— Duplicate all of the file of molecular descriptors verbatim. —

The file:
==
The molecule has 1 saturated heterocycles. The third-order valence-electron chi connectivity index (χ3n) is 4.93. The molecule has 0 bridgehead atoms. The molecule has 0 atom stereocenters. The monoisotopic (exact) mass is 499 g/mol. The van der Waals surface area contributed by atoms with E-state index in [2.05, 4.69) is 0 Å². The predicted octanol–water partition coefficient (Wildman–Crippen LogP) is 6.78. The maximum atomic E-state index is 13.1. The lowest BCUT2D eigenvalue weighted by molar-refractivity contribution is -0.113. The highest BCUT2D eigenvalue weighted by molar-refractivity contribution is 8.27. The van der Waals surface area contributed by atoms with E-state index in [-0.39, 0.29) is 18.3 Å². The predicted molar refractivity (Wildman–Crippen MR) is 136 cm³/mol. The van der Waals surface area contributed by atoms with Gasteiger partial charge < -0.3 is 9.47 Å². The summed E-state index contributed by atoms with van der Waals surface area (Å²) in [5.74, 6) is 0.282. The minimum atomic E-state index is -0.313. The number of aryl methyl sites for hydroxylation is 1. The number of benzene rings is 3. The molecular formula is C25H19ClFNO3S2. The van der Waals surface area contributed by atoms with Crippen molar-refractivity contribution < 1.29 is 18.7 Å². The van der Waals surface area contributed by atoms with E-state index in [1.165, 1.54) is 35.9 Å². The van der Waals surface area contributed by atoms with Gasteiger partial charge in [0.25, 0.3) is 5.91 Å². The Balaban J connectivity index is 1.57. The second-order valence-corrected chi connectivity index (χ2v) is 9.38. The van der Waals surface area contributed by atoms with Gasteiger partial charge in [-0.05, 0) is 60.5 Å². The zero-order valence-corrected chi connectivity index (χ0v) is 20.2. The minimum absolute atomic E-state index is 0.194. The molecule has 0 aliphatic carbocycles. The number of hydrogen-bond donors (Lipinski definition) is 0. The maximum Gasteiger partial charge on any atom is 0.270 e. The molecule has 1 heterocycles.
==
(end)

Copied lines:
The molecule has 1 saturated heterocycles. The third-order valence-electron chi connectivity index (χ3n) is 4.93. The molecule has 0 bridgehead atoms. The molecule has 0 atom stereocenters. The monoisotopic (exact) mass is 499 g/mol. The van der Waals surface area contributed by atoms with E-state index in [2.05, 4.69) is 0 Å². The predicted octanol–water partition coefficient (Wildman–Crippen LogP) is 6.78. The maximum atomic E-state index is 13.1. The lowest BCUT2D eigenvalue weighted by molar-refractivity contribution is -0.113. The highest BCUT2D eigenvalue weighted by molar-refractivity contribution is 8.27. The van der Waals surface area contributed by atoms with E-state index in [-0.39, 0.29) is 18.3 Å². The predicted molar refractivity (Wildman–Crippen MR) is 136 cm³/mol. The van der Waals surface area contributed by atoms with Gasteiger partial charge < -0.3 is 9.47 Å². The summed E-state index contributed by atoms with van der Waals surface area (Å²) in [5.74, 6) is 0.282. The minimum atomic E-state index is -0.313. The number of aryl methyl sites for hydroxylation is 1. The number of benzene rings is 3. The molecular formula is C25H19ClFNO3S2. The van der Waals surface area contributed by atoms with Crippen molar-refractivity contribution < 1.29 is 18.7 Å². The van der Waals surface area contributed by atoms with E-state index in [1.165, 1.54) is 35.9 Å². The van der Waals surface area contributed by atoms with Gasteiger partial charge in [0.25, 0.3) is 5.91 Å². The Balaban J connectivity index is 1.57. The second-order valence-corrected chi connectivity index (χ2v) is 9.38. The van der Waals surface area contributed by atoms with Gasteiger partial charge in [-0.05, 0) is 60.5 Å². The zero-order valence-corrected chi connectivity index (χ0v) is 20.2. The minimum absolute atomic E-state index is 0.194. The molecule has 0 aliphatic carbocycles. The number of hydrogen-bond donors (Lipinski definition) is 0. The maximum Gasteiger partial charge on any atom is 0.270 e. The molecule has 1 heterocycles.